Artificial Selection in Animals

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The "Labradoodle" is a product of artificial selection. Getty/Ragnar Schmuck

Artificial selection is mating two particular individuals within a species that possess the traits desired for the offspring. Unlike natural selection, artificial selection is not at all random and is controlled by the desires of humans. Animals, both domesticated and wild animals that are now in captivity are often subjected to artificial selection by humans to get the ideal pet in looks, demeanor, or a combination of both.

Artificial selection is not a new practice. In fact, Charles Darwin, the father of evolution, used artificial selection to help bolster his data and work as he came up with the idea of natural selection and the Theory of Evolution. After traveling on the HMS Beagle to South America and, perhaps most notably, the Galapagos islands where he observed finches with different shaped beaks, Darwin needed to see if he could reproduce these types of changes in captivity.

Upon his return to England after his voyage, Darwin bred birds. Through artificial selection over several generations, Darwin was able to create offspring with desired traits by mating parents who possessed those traits. Artificial selection in birds could include color, beak shape and length, size, and more.

Artificial selection in animals can actually be a very profitable endeavor. For instance, many owners and trainers will pay top dollar for a race horse with a particular pedigree.

Champion racehorses, after they retire, are often used to breed the next generation of winners. Musculature, size, and even bone structure are traits that can be passed down from parent to offspring. If two parents can be found with the desired race horse characteristics, there is an even greater chance that the offspring will also have those championship traits that owners and trainers desire.

A very common example of artificial selection in animals is dog breeding. Much like breeding championship race horses, there are particular traits that are desirable in different breeds of dogs that compete in dog shows. The judges will look at coat coloring and patterns, behavior, and even teeth. While behaviors can be trained, there is also evidence that some behavioral traits are passed down genetically as well.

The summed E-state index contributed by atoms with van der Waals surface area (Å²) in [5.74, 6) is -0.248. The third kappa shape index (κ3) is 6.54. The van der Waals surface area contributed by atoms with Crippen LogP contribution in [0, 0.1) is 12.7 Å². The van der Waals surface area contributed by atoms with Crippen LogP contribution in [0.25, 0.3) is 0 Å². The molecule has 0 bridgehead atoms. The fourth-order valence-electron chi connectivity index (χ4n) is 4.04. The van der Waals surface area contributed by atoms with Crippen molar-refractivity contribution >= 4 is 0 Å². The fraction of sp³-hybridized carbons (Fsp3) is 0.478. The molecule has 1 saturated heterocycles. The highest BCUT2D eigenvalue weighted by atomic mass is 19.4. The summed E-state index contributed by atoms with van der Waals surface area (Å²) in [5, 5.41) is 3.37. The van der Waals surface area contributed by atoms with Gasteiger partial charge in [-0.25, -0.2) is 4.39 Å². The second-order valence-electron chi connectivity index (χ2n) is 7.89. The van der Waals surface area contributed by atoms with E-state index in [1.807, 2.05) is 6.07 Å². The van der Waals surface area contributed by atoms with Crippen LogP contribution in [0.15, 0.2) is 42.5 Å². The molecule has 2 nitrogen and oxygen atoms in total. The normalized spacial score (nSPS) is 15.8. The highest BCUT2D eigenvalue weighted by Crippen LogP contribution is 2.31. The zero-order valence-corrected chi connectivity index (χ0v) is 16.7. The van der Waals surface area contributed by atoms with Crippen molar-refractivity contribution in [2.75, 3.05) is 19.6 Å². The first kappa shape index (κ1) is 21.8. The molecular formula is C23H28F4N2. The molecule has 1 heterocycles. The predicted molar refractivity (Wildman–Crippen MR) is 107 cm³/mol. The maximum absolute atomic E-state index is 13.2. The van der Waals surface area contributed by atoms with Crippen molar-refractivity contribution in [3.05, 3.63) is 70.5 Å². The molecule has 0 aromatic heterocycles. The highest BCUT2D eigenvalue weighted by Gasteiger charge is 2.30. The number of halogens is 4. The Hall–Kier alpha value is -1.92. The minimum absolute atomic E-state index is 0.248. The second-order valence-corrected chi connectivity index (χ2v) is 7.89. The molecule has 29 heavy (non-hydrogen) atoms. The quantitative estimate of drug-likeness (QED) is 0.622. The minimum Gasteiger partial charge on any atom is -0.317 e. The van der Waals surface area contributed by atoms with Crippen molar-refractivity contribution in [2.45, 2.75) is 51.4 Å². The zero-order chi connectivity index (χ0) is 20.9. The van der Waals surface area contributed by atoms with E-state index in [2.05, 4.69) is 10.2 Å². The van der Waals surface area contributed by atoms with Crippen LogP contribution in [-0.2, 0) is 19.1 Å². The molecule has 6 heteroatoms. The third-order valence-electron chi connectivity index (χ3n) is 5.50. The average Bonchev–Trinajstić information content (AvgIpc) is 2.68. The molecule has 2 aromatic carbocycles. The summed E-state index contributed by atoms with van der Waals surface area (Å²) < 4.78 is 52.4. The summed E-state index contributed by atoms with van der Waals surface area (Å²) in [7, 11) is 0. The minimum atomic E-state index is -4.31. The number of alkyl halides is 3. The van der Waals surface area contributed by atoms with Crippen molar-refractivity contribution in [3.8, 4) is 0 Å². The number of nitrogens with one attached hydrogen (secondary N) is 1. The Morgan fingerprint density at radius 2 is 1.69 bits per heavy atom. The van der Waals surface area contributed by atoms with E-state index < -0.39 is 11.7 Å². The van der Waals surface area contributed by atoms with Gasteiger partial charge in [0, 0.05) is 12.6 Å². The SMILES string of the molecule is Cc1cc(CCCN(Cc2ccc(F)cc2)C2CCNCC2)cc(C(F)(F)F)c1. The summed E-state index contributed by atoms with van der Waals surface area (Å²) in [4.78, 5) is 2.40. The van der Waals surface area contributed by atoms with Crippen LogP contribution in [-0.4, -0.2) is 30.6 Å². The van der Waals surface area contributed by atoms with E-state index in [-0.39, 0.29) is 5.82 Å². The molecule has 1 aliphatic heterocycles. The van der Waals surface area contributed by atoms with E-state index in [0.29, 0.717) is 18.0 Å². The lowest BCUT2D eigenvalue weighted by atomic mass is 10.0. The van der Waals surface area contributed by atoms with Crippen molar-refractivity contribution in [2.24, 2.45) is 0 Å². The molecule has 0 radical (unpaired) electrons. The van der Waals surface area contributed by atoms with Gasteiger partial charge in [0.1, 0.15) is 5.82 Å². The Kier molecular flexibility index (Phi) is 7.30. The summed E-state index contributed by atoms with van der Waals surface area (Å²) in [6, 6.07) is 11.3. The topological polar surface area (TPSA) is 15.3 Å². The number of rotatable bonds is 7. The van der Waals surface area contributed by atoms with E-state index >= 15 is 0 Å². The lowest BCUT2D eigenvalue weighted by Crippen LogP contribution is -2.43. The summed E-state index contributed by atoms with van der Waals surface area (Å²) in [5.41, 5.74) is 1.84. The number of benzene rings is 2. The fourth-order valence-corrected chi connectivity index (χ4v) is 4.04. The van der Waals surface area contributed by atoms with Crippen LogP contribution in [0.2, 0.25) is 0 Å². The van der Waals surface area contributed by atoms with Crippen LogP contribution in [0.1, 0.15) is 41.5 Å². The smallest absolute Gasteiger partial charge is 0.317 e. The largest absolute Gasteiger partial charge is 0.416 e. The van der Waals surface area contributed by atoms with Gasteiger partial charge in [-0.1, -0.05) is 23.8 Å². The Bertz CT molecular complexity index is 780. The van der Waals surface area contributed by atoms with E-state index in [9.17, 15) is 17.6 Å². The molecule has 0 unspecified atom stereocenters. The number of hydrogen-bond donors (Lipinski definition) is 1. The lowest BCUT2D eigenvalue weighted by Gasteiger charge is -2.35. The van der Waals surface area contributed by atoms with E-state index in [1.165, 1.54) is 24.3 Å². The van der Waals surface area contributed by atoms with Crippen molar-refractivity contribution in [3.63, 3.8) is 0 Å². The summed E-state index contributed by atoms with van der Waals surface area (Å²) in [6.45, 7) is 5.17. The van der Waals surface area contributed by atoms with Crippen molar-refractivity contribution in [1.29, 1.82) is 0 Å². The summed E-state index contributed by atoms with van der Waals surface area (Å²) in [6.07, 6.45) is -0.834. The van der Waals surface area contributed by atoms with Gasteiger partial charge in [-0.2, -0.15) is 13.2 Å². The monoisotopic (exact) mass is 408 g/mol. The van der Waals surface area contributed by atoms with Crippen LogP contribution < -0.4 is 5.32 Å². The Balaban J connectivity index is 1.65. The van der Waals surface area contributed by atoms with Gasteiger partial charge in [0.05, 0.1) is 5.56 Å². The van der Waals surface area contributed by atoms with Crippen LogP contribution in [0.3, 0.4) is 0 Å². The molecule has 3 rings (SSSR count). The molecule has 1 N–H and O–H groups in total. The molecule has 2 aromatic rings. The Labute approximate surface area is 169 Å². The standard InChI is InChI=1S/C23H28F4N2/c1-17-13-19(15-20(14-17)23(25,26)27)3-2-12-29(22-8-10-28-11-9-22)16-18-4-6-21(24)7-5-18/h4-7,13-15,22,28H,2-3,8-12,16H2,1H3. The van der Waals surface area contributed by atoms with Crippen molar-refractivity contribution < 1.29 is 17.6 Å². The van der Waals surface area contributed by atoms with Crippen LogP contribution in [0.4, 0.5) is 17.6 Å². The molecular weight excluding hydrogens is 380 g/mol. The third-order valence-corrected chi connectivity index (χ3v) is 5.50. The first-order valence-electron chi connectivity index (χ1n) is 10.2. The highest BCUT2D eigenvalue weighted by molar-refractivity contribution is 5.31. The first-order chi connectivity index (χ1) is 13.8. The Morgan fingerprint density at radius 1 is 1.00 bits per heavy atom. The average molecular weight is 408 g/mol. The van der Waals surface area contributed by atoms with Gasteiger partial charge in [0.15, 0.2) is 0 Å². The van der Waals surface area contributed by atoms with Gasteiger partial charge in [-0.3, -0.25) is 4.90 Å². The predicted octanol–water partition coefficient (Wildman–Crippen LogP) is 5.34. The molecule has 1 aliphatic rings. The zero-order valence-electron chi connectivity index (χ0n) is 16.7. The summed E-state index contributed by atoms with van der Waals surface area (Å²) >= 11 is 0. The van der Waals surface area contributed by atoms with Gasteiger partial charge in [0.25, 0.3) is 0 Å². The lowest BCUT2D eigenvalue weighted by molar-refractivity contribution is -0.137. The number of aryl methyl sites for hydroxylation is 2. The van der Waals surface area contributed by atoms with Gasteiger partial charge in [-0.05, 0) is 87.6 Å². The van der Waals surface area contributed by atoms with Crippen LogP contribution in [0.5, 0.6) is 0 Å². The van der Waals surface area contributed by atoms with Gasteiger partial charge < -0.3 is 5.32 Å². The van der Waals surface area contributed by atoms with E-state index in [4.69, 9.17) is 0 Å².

Even if some dogs are not entered into dog shows to compete, different breeds of dogs have become more popular. Newer hybrids like the labradoodle, a mix between a labrador retriever and a poodle, or the puggle, breeding a pug and a beagle, are in high demand. Most people who like these hybrids enjoy the uniqueness and the look of these new breeds. The breeders choose the parents based on traits they feel will be favorable in the offspring.

Artificial selection in animals can also be used for research purposes. Many labs use rodents like mice or rats to perform tests that are not yet ready for human trials. Sometimes the research involves breeding these mice to get the trait or gene that is being studied in the offspring. Conversely, some labs are researching the lack of certain genes.

In that case, mice without those genes would be bred together to produce offspring who are also lacking that gene so they may be studied.

Any domesticated or animals in captivity can undergo artificial selection. From cats to pandas to tropical fish, artificial selection in animals can mean the continuation of an endangered species, a new type of companion pet, or a lovely new animal to look at. While these traits may never come about through the accumulation of adaptations and natural selection, they are still achievable through breeding programs. As long as humans have preferences, there will be artificial selection in animals to make sure those preferences are met.

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Scoville, Heather. "Artificial Selection in Animals." ThoughtCo, Mar. 28, 2017, thoughtco.com/artificial-selection-in-animals-1224592. Scoville, Heather. (2017, March 28). Artificial Selection in Animals. Retrieved from https://www.thoughtco.com/artificial-selection-in-animals-1224592 Scoville, Heather. "Artificial Selection in Animals." ThoughtCo. https://www.thoughtco.com/artificial-selection-in-animals-1224592 (accessed January 18, 2018).